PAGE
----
These three photographic sections of Giannis Voulgarakis’ exhibition are under the title Cities Masks and Bodies, which is the translation in Greek of Michel Tournier’s collection of short stories Petites Proses. The writer uses in this edition the photography as a mediator in order to tell a story.
In the first section, Giannis embarks for a journey to the neighborhoods in Athens city center, such as Metaxourgeio and Exarheia. Walking and wandering around in the city makes us see a series of night images of Athens in fragments, a city of senses and decay, of charm and declension.

In the next two sections, Giannis studies the human body and expresses his own approach to how beautiful and ugly, true and false are defined and to how the eye has learned to distinguish all these by following specific, firmly established stereotypes.

Dolls confined in windows pose smugly, looking at passers-by through their inexpressive masks with consistent apathy. Well-shaped bodies, with the perfect measurements, alienated figures that promote the idol of how someone should look like, transformations of the artificial and temporal female character.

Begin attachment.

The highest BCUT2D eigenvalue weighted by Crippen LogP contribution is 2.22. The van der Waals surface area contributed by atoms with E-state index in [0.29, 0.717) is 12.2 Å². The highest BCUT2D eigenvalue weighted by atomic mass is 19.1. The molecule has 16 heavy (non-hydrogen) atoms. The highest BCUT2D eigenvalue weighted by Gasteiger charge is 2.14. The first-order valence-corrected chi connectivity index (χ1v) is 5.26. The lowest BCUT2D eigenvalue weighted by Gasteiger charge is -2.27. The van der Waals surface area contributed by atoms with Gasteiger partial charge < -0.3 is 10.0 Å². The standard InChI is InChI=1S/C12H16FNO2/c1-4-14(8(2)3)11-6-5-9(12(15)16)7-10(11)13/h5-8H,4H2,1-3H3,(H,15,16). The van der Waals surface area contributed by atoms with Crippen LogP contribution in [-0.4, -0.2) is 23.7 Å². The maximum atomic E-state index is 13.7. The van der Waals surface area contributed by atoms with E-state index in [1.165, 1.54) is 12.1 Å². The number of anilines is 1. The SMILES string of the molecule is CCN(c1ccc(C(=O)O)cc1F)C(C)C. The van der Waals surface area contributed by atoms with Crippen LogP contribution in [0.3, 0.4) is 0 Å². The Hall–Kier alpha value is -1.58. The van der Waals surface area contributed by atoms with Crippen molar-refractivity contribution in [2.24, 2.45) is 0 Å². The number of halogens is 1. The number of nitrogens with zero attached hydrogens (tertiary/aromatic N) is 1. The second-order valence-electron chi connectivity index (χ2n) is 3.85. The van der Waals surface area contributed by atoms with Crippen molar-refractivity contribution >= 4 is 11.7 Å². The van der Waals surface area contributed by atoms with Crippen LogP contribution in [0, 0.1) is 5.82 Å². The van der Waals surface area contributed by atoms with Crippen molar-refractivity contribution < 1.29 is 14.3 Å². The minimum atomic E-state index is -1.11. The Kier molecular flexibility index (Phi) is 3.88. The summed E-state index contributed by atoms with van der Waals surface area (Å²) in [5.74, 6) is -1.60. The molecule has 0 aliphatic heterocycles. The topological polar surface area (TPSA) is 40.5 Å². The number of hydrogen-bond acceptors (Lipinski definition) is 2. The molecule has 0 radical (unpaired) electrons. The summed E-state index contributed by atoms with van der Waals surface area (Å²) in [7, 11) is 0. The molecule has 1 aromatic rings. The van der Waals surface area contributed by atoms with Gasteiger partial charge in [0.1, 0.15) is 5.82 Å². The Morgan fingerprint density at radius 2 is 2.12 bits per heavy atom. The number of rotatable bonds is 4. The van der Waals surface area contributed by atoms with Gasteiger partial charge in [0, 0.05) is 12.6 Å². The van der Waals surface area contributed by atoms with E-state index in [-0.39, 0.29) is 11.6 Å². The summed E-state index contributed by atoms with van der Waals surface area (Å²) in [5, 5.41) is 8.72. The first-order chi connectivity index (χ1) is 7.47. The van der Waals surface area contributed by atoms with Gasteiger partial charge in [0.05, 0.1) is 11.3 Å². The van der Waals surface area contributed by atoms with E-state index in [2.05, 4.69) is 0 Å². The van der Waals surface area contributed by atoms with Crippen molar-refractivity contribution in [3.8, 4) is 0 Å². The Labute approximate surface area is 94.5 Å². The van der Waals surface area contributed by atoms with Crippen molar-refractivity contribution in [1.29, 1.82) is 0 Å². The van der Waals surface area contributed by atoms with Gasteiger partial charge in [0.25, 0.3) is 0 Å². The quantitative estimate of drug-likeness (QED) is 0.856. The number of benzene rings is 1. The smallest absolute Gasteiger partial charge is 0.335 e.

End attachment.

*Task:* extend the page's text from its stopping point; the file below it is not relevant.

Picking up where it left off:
By contrast, female bodies, stricken with time, naked, curved, bodies that each one has to tell a personal story, a likely painful adventure that hides an essential truth for the mortal flesh. Bodies that coexist in places that are wounded, violated and sunk in human oblivion.

By using a rich colour fan, Giannis expresses his deep concerns about life. With the strong saturated colours, he talks about urban landscape’s alienation and hostility; with the plastic and fake contrast, he talks about the eternal loneliness of the doll-idol; finally, with the soft colour range, he talks about a body that is so real and at the same time so affected by time that has passed or that will pass over it with ruthless velocity.

Nina Kassianou